In today’s society of fleeting news and a requirement of 24/7 coverage, journalism has become a commodity.
No longer is it the trusted medium that we saw in the twentieth century, the resolute staple of every businessperson’s day-to-day - but that doesn’t mean it shouldn’t be. With volatile politics and corporate movements, trust is a constant requirement in our consumption of quality news, and yet it remains a challenge to achieve that today.
With media organisations all competing for the consumer’s attention, there are now more ways than ever to read news, in areas across the physical and digital world. Through social media and new technologies launched every year, the traditional media business models have been altered for good.
Whilst this can come with threats to traditional media, it also comes with huge opportunity. The increased consumption of news has lead to certain news and media organisations being able to reach beyond their traditional and domestic market easily, if they’re ahead of the curve. FT Editor Lionel Barber refers to this insatiable need for a 24-hour news cycle as a stampede for clicks that has flattened reporting and dumbed down headlines.
These days, the half-life of a hot scoop is between five seconds and two hours. The days when the world would wake up to a world-beating financial exclusive on the front page of a newspaper are long gone.Editor at the FT
But, should an organisation see that clicks and views can be achieved in a more appropriate way, with richer multimedia content that creates relationships with their readers, thereby increasing their engagement, then they can thrive. In competing with the vast swathe of free information, you have to offer content that’s worth paying for, providing high-quality content that will attract, retain and build a relationship.
This is tough. But not impossible, and never more important.
For a media organisation, the insights and coverage you share with your audience doesn’t just have to be your own. Offering your own quality journalism alongside trusted, unbiased insights, analytics and news content adds weight to your content, making your resource a valuable one for readers to want to come back to.
The FT has been trusted by over 4,000 organisations to distribute high-quality journalism. But, did you know that every year, over 55,000 of the FT’s articles are republished across the globe by media organisations? Not only are these being used to ensure the content being pushed to audiences is accurate and trusted, but also to provide a level of kudos to the publications that republish through FT’s brand name.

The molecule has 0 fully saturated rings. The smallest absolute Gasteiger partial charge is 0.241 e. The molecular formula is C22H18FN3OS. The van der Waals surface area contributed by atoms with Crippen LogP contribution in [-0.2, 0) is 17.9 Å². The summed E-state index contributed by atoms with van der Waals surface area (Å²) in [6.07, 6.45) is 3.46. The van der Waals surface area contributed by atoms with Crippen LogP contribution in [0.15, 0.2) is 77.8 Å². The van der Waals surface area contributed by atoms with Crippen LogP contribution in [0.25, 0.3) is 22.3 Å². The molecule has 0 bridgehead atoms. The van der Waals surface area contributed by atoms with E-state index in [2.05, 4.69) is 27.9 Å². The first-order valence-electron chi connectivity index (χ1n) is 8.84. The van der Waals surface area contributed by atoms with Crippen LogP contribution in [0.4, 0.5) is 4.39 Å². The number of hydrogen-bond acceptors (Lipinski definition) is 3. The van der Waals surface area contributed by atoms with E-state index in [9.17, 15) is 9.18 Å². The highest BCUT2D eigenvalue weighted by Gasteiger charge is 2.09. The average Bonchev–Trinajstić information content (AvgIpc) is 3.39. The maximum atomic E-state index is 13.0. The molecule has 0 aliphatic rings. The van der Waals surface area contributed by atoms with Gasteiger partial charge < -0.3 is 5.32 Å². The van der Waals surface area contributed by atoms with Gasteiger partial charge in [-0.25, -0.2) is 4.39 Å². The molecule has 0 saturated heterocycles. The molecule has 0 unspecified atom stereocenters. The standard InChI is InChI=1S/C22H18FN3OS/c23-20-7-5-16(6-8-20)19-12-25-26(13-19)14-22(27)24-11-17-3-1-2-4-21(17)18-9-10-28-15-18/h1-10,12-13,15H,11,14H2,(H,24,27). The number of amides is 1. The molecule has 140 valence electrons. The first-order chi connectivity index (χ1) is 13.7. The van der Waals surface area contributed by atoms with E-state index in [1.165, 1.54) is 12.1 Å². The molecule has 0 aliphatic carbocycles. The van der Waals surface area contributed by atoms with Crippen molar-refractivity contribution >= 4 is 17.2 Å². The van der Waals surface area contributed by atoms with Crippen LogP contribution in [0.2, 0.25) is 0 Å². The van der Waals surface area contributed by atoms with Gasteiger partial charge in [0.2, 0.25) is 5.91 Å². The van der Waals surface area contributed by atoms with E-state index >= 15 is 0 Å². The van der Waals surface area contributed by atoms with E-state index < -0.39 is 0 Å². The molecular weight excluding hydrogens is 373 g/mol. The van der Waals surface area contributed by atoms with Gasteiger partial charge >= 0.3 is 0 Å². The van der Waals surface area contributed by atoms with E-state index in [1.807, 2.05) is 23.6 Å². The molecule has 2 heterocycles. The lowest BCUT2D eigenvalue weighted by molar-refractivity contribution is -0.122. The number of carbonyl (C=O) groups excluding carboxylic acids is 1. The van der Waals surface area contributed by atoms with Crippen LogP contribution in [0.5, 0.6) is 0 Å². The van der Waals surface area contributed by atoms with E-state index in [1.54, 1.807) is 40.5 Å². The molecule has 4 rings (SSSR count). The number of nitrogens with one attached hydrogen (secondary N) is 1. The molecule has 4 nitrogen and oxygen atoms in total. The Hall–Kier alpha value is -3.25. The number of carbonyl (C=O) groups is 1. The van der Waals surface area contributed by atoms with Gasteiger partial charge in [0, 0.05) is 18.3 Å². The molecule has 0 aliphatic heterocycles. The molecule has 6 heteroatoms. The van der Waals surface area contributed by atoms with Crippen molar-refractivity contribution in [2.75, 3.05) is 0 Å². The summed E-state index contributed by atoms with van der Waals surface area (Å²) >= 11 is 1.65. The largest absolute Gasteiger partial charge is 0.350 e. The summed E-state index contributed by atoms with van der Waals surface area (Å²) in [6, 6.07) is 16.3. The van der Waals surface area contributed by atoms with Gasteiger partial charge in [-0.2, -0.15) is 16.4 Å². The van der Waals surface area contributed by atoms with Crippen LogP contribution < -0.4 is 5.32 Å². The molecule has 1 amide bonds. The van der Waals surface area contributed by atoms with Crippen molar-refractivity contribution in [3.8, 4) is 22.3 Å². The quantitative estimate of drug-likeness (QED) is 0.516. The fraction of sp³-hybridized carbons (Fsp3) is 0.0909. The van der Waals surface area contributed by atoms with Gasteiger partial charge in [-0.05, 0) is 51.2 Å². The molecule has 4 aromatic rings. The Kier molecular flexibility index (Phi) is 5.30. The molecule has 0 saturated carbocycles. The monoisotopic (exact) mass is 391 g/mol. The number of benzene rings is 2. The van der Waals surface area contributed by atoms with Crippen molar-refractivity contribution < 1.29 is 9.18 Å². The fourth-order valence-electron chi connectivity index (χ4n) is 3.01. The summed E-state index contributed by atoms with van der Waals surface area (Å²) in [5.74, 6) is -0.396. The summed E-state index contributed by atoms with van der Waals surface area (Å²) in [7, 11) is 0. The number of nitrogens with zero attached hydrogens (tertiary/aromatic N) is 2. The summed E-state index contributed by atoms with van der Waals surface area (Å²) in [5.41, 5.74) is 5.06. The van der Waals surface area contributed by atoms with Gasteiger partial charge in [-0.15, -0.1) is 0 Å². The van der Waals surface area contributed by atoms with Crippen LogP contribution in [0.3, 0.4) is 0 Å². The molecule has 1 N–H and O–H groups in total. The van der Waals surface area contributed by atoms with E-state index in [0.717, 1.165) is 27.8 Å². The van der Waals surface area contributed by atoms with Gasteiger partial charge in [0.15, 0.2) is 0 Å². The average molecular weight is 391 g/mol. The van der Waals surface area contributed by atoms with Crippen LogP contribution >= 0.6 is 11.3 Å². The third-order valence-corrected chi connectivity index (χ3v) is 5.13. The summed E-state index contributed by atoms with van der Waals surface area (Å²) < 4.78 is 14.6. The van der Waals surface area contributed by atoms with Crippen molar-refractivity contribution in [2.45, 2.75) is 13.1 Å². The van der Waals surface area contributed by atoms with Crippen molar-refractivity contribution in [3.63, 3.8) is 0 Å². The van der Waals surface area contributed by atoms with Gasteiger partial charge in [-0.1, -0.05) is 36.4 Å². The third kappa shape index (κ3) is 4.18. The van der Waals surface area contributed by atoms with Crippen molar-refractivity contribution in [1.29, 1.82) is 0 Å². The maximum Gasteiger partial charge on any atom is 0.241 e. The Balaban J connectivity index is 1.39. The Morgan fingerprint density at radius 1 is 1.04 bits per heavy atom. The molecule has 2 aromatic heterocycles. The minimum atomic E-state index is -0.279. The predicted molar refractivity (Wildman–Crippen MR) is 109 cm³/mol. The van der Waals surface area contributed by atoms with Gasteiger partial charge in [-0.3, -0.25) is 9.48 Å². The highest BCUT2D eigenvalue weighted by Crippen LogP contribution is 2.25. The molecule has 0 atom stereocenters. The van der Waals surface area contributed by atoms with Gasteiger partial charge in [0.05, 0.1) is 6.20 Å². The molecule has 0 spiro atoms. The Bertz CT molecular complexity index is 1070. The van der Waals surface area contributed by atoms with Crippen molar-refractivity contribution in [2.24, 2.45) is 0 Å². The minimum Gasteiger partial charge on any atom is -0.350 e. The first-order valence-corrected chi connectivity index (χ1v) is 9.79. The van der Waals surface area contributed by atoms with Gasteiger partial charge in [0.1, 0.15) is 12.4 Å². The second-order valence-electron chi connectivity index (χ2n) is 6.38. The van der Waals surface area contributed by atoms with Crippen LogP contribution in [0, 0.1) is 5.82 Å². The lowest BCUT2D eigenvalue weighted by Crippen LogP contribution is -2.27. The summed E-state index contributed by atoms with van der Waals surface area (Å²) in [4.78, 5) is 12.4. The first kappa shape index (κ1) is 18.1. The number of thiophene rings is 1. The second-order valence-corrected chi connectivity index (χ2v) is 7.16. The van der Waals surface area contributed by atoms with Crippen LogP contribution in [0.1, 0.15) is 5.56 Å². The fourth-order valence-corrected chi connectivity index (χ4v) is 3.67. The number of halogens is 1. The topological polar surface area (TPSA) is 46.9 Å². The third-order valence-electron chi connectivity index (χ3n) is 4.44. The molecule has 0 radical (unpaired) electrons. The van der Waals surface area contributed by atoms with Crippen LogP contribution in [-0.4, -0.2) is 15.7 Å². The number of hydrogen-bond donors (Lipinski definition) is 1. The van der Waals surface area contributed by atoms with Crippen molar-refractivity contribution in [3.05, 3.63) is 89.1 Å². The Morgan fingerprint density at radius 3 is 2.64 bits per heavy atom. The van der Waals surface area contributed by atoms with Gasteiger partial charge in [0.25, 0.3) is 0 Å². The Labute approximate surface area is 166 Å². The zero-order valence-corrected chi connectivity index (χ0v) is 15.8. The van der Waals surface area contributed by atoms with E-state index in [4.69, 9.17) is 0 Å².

Addis Fortune in Greece has seen a tangible impact and significant rise in demand after syndicating FT content. “Two months after we launched the syndication of FT content, the response from our readers has been simply overwhelming,” says editor Tamrat Giorgios. “The increased level in demand was causing (our vendors) to run short of printed copies out in the market. So true, we were quickly required to increase our printed circulation more than 20%.”
But it’s not just rise in demand; BusinessDay in Nigeria has seen growth in their reputation in their space. Frank Aigbogun is the publisher of the business and finance publication. “We use the FT’s republishing service to drive reputation building and accumulation of paid subscribers, as well as driving advertising,” he says.
We use the FT both from the point of view of news, opinion articles and videos. It fits very well with our proposal which is to produce high quality, accurate journalism. And to deal with big topics too. It has a broader, more global vision that is slightly more open to the world.Digital content director of Valor Economico
Over 80 media businesses worldwide benefit from the FT’s investment in quality journalism, using FT content to grow their readership and their revenue. In times of lay-offs and closures, the FT offers the essential content at a competitive price to retain readers.
Syndicating FT content enables customers to:
- Enhance their own media with high quality content and an international perspective
- Gain a competitive edge by attracting and retaining more print and online readers
- Fulfil the growing demand for authoritative business and finance information
- Capitalise on the respected FT brand, known for its authority, objectivity and integrity
- Maximise advertising potential
How FT syndication works
Syndication partners can choose the FT content that’s most relevant to their needs, in the form of news, features, videos and more. They can publish it in a wide range of media formats – including newspapers, magazines, websites, mobile and handheld devices, books and marketing materials.
An FT Republishing licence provides your organisation with high-quality, relevant intelligence for use online or in print, fulfilling the growing worldwide demand for authoritative news and analysis and helping you grow your business.
For more information about how the Financial Times can help your organisation or to request a free trial, please get in touch.